• Decisional procrastinators, who cannot make a decision. Not making a decision absolves procrastinators of responsibility for the outcome of events.

If you’re a procrastinator, can you relate to any of these? While I don’t consider myself a procrastinator, I do delay doing things I consider unpleasant, unimportant or not interesting.

Someday will be here sooner than you think.

We let things in our life pile up for various reasons, but in today’s world of social media and technology devices, it’s easier than ever to succumb to procrastination. We become distracted by the frivolous and foolish.

No Other Commandment is Greater Than These

“‘And you must love the Lord your God with all your heart, all your soul, all your mind, and all your strength.’” The second is equally important: ‘Love your neighbor as yourself.’ No other commandment is greater than these”—Mark 12:30-31(NLT).

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For over 11 years, I’ve sat down at my computer each week to write this column. It wasn’t part of my retirement plan after leaving education in 2005. But God had other plans.

Although I grew up in the church, I didn’t have a personal relationship with God until my late 40s. I’ve never regretted accepting Jesus as my Savior and Lord. There have been times, however, when I wanted to give up. Trials have left me drained but Jesus has sustained me.

When I grow weary and want to quit writing, His Holy Spirit encourages me through the feedback I receive from readers. Writing for His glory is a labor of love.

We can’t love the unlovable on our own.

Love is the answer to the current discord and hate in this world. If we claim to be Christians, shouldn’t our life reflect the light of His love? If we claim to be Christians, shouldn’t we love everyone, even the unlovable among us?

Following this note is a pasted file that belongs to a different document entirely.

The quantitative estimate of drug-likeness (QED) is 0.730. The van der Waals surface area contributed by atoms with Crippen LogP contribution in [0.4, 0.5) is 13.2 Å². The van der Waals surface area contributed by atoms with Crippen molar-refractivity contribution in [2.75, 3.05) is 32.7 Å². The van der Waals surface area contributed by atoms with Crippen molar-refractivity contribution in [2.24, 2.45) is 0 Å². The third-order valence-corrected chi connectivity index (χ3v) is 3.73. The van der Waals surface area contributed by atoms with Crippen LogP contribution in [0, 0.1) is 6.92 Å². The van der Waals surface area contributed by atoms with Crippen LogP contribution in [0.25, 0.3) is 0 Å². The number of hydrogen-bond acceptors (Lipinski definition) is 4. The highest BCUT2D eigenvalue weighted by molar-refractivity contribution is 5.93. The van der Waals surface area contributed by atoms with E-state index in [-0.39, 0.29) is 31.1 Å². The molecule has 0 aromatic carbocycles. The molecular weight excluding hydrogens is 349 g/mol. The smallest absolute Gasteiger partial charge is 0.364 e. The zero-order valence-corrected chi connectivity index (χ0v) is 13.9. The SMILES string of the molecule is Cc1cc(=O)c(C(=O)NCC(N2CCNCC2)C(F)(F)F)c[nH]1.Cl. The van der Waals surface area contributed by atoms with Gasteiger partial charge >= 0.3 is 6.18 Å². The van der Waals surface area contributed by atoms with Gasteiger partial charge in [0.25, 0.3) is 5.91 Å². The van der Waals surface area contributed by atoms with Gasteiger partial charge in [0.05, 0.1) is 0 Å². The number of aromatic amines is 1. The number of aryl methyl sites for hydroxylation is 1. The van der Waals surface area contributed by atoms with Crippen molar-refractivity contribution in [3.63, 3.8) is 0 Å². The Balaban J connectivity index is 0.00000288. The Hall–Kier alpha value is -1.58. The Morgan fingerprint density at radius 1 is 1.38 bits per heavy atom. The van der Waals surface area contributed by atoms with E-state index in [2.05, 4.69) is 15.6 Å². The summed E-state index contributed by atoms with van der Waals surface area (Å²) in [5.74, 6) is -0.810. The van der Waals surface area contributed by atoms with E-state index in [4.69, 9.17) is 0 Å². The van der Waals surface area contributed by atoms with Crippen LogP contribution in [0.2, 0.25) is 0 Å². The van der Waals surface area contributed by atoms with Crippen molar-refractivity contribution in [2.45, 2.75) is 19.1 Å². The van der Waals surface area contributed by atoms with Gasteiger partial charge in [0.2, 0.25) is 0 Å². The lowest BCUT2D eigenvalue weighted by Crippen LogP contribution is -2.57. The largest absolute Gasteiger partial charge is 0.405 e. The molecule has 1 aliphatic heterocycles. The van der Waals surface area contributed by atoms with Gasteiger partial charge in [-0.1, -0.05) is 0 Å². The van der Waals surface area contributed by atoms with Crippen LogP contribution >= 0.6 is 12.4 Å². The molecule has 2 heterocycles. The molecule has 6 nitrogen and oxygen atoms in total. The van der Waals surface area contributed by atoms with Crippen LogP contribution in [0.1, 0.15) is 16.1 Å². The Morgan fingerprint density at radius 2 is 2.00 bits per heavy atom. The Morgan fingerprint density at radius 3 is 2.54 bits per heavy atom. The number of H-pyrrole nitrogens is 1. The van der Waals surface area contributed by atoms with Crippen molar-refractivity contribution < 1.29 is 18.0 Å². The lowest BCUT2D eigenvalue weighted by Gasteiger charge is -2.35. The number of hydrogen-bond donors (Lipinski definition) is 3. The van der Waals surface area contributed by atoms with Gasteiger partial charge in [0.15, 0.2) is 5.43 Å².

Love everyone? What about the person next door who disturbs the neighborhood by constantly yelling at his children? What about the neighbor who leaves trash scattered across his lawn, distracting from the beauty of the area?  What about the grumpy one who never speaks, even when you try to establish a relationship? I admit it’s not easy and I sometimes fail.

Do you need the latest technological devices to be content?

“Turn to the Lord! He can still be found.
    Call out to God! He is near”—Isaiah 55:6(CEV).

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After 15 years of driving my 2001 Honda Passport, it was time to shop for another vehicle. I’d bought the car new and was content to drive it until it fell apart. However, with almost 175,000 miles on it, the SUV had started costing me too much this past year to keep it running. I needed something reliable.